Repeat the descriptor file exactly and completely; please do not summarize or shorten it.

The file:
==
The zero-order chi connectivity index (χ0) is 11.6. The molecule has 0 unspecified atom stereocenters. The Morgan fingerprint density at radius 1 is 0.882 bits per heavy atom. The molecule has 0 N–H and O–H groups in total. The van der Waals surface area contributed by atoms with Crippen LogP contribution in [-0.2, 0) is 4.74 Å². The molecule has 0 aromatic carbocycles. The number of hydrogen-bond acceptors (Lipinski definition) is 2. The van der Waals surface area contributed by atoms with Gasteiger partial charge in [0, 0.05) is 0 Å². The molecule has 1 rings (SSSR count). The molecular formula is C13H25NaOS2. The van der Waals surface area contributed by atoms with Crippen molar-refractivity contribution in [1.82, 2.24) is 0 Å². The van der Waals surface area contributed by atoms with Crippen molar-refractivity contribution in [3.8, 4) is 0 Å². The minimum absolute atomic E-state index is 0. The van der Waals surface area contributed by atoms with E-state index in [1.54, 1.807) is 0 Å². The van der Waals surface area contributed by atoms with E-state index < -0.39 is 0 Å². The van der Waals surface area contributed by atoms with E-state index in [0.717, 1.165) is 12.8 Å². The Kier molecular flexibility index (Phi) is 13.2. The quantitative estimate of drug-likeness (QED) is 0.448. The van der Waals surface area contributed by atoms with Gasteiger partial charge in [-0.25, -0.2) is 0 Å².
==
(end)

The zero-order chi connectivity index (χ0) is 11.6. The molecule has 0 unspecified atom stereocenters. The Morgan fingerprint density at radius 1 is 0.882 bits per heavy atom. The molecule has 0 N–H and O–H groups in total. The van der Waals surface area contributed by atoms with Crippen LogP contribution in [-0.2, 0) is 4.74 Å². The molecule has 0 aromatic carbocycles. The number of hydrogen-bond acceptors (Lipinski definition) is 2. The van der Waals surface area contributed by atoms with Gasteiger partial charge in [0, 0.05) is 0 Å². The molecule has 1 rings (SSSR count). The molecular formula is C13H25NaOS2. The van der Waals surface area contributed by atoms with Crippen molar-refractivity contribution in [1.82, 2.24) is 0 Å². The van der Waals surface area contributed by atoms with Crippen molar-refractivity contribution in [3.8, 4) is 0 Å². The minimum absolute atomic E-state index is 0. The van der Waals surface area contributed by atoms with E-state index in [1.54, 1.807) is 0 Å². The van der Waals surface area contributed by atoms with E-state index < -0.39 is 0 Å². The van der Waals surface area contributed by atoms with E-state index in [0.717, 1.165) is 12.8 Å². The Kier molecular flexibility index (Phi) is 13.2. The quantitative estimate of drug-likeness (QED) is 0.448. The van der Waals surface area contributed by atoms with Gasteiger partial charge in [-0.25, -0.2) is 0 Å².